Aliases are command name macros used as shorthand for other commands, especially frequently used ones. This saves a lot of typing time. Aliases are defined with the alias name=value command. For example, we could create an alias for the print command like this:
$ alias p=print
Whenever p is invoked, print is executed:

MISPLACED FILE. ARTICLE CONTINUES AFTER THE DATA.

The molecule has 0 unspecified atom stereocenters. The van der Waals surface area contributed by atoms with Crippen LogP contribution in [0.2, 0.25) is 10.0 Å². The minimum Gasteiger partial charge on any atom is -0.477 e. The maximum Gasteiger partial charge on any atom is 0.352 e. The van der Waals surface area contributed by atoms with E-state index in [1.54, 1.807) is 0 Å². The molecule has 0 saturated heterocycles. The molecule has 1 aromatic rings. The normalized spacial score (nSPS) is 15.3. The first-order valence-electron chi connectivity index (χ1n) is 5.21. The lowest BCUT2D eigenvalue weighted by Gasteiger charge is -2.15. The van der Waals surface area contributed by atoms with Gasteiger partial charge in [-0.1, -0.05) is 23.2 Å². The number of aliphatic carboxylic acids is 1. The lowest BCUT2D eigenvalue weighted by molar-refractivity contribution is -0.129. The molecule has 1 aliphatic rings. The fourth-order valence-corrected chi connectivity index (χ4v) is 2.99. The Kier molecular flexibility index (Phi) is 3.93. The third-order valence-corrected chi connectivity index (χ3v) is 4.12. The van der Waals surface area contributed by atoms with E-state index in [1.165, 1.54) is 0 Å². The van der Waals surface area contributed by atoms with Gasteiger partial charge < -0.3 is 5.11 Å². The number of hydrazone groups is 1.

$ p Hello Hello
Make sure to enclose the value in quotes if it contains whitespace. Here we create an alias l that is set to the ls –Fac command:
$ alias l="ls —Fac"
Now when you type in l, ls –Fac is executed:
$ l ./ ../ compress.Z* func.Z* test/ uncompress.Z* . . .
Alias values can contain any text, including special characters, like wildcards, pipes, or I/O redirection operators. Let's change alias l so that ...